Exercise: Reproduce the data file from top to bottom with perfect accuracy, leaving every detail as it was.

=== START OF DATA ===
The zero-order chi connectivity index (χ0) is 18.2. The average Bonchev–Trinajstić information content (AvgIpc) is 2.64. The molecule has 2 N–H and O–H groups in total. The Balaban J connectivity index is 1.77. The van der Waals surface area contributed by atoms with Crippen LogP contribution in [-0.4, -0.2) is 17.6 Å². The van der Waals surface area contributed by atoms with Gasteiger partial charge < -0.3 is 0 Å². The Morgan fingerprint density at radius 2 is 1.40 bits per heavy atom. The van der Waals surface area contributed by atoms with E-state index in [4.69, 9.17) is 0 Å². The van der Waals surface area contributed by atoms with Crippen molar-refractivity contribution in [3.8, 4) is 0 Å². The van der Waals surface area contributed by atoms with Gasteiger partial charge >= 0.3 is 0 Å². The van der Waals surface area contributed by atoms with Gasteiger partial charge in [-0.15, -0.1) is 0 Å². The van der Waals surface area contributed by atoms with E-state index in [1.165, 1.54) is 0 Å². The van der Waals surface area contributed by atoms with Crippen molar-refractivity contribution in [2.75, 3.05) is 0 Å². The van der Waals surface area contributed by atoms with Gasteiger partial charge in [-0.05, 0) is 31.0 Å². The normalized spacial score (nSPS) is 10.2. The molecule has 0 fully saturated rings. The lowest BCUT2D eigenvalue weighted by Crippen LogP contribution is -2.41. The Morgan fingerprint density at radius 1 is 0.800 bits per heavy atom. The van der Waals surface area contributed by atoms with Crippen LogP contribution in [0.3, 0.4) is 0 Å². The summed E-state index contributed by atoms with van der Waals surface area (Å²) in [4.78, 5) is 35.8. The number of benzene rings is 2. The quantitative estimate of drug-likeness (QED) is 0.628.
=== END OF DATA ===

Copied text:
The zero-order chi connectivity index (χ0) is 18.2. The average Bonchev–Trinajstić information content (AvgIpc) is 2.64. The molecule has 2 N–H and O–H groups in total. The Balaban J connectivity index is 1.77. The van der Waals surface area contributed by atoms with Crippen LogP contribution in [-0.4, -0.2) is 17.6 Å². The van der Waals surface area contributed by atoms with Gasteiger partial charge < -0.3 is 0 Å². The Morgan fingerprint density at radius 2 is 1.40 bits per heavy atom. The van der Waals surface area contributed by atoms with E-state index in [4.69, 9.17) is 0 Å². The van der Waals surface area contributed by atoms with Crippen molar-refractivity contribution in [3.8, 4) is 0 Å². The van der Waals surface area contributed by atoms with Gasteiger partial charge >= 0.3 is 0 Å². The van der Waals surface area contributed by atoms with Gasteiger partial charge in [-0.15, -0.1) is 0 Å². The van der Waals surface area contributed by atoms with E-state index in [1.165, 1.54) is 0 Å². The van der Waals surface area contributed by atoms with Crippen molar-refractivity contribution in [2.75, 3.05) is 0 Å². The van der Waals surface area contributed by atoms with Gasteiger partial charge in [-0.05, 0) is 31.0 Å². The normalized spacial score (nSPS) is 10.2. The molecule has 0 fully saturated rings. The lowest BCUT2D eigenvalue weighted by Crippen LogP contribution is -2.41. The Morgan fingerprint density at radius 1 is 0.800 bits per heavy atom. The van der Waals surface area contributed by atoms with Crippen LogP contribution in [0.3, 0.4) is 0 Å². The summed E-state index contributed by atoms with van der Waals surface area (Å²) in [4.78, 5) is 35.8. The number of benzene rings is 2. The quantitative estimate of drug-likeness (QED) is 0.628.